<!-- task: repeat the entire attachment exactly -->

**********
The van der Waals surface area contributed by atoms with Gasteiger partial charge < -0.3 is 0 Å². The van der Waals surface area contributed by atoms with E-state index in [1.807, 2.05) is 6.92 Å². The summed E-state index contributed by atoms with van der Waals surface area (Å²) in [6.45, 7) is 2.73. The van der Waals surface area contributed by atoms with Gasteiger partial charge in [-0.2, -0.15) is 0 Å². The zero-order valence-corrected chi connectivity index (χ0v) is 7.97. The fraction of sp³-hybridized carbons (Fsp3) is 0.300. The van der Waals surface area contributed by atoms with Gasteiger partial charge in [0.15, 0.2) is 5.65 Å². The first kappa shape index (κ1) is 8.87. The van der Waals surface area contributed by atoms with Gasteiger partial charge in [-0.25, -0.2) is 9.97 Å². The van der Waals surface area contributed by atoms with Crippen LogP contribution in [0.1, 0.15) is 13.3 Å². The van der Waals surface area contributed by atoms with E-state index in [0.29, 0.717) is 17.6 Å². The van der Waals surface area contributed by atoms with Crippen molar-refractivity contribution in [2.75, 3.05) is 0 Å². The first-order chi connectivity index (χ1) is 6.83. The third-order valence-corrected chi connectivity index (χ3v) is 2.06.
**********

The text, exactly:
The van der Waals surface area contributed by atoms with Gasteiger partial charge < -0.3 is 0 Å². The van der Waals surface area contributed by atoms with E-state index in [1.807, 2.05) is 6.92 Å². The summed E-state index contributed by atoms with van der Waals surface area (Å²) in [6.45, 7) is 2.73. The van der Waals surface area contributed by atoms with Gasteiger partial charge in [-0.2, -0.15) is 0 Å². The zero-order valence-corrected chi connectivity index (χ0v) is 7.97. The fraction of sp³-hybridized carbons (Fsp3) is 0.300. The van der Waals surface area contributed by atoms with Gasteiger partial charge in [0.15, 0.2) is 5.65 Å². The first kappa shape index (κ1) is 8.87. The van der Waals surface area contributed by atoms with Gasteiger partial charge in [-0.25, -0.2) is 9.97 Å². The van der Waals surface area contributed by atoms with Crippen LogP contribution in [0.1, 0.15) is 13.3 Å². The van der Waals surface area contributed by atoms with E-state index in [0.29, 0.717) is 17.6 Å². The van der Waals surface area contributed by atoms with Crippen molar-refractivity contribution in [2.75, 3.05) is 0 Å². The first-order chi connectivity index (χ1) is 6.83. The third-order valence-corrected chi connectivity index (χ3v) is 2.06.